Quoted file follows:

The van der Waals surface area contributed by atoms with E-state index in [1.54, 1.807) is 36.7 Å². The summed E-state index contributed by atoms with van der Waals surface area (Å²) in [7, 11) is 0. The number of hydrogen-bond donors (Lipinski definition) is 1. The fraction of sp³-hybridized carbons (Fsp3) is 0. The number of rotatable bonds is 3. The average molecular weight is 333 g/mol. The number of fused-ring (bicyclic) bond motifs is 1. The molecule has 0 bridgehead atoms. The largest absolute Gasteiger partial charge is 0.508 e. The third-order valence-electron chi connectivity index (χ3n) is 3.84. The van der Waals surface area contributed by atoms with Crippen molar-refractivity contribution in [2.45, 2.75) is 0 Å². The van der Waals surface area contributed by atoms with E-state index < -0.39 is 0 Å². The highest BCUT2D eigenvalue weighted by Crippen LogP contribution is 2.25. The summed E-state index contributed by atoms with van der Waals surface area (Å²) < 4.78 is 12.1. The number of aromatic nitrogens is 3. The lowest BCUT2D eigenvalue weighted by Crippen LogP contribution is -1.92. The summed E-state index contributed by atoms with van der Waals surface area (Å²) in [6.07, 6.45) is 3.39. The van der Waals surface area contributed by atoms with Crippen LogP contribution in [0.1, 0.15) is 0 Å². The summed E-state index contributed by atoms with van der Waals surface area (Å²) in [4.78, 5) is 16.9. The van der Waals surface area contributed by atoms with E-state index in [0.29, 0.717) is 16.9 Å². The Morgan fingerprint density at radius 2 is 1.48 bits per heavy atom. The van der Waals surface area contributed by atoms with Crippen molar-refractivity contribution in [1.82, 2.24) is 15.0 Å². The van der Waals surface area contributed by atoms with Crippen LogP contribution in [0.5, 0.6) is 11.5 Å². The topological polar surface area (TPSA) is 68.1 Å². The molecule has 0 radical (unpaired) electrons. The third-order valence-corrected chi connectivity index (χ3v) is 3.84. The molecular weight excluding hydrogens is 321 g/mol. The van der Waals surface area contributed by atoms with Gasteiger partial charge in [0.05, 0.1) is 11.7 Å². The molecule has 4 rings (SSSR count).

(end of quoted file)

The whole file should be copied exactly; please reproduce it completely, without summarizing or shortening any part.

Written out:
The van der Waals surface area contributed by atoms with E-state index in [1.54, 1.807) is 36.7 Å². The summed E-state index contributed by atoms with van der Waals surface area (Å²) in [7, 11) is 0. The number of hydrogen-bond donors (Lipinski definition) is 1. The fraction of sp³-hybridized carbons (Fsp3) is 0. The number of rotatable bonds is 3. The average molecular weight is 333 g/mol. The number of fused-ring (bicyclic) bond motifs is 1. The molecule has 0 bridgehead atoms. The largest absolute Gasteiger partial charge is 0.508 e. The third-order valence-electron chi connectivity index (χ3n) is 3.84. The van der Waals surface area contributed by atoms with Crippen molar-refractivity contribution in [2.45, 2.75) is 0 Å². The van der Waals surface area contributed by atoms with E-state index < -0.39 is 0 Å². The highest BCUT2D eigenvalue weighted by Crippen LogP contribution is 2.25. The summed E-state index contributed by atoms with van der Waals surface area (Å²) < 4.78 is 12.1. The number of aromatic nitrogens is 3. The lowest BCUT2D eigenvalue weighted by Crippen LogP contribution is -1.92. The summed E-state index contributed by atoms with van der Waals surface area (Å²) in [6.07, 6.45) is 3.39. The van der Waals surface area contributed by atoms with Crippen LogP contribution in [0.1, 0.15) is 0 Å². The summed E-state index contributed by atoms with van der Waals surface area (Å²) in [4.78, 5) is 16.9. The van der Waals surface area contributed by atoms with E-state index in [0.29, 0.717) is 16.9 Å². The Morgan fingerprint density at radius 2 is 1.48 bits per heavy atom. The van der Waals surface area contributed by atoms with Crippen molar-refractivity contribution in [1.82, 2.24) is 15.0 Å². The van der Waals surface area contributed by atoms with Crippen LogP contribution in [0.5, 0.6) is 11.5 Å². The topological polar surface area (TPSA) is 68.1 Å². The molecule has 0 radical (unpaired) electrons. The third-order valence-corrected chi connectivity index (χ3v) is 3.84. The molecular weight excluding hydrogens is 321 g/mol. The van der Waals surface area contributed by atoms with Gasteiger partial charge in [0.05, 0.1) is 11.7 Å². The molecule has 4 rings (SSSR count).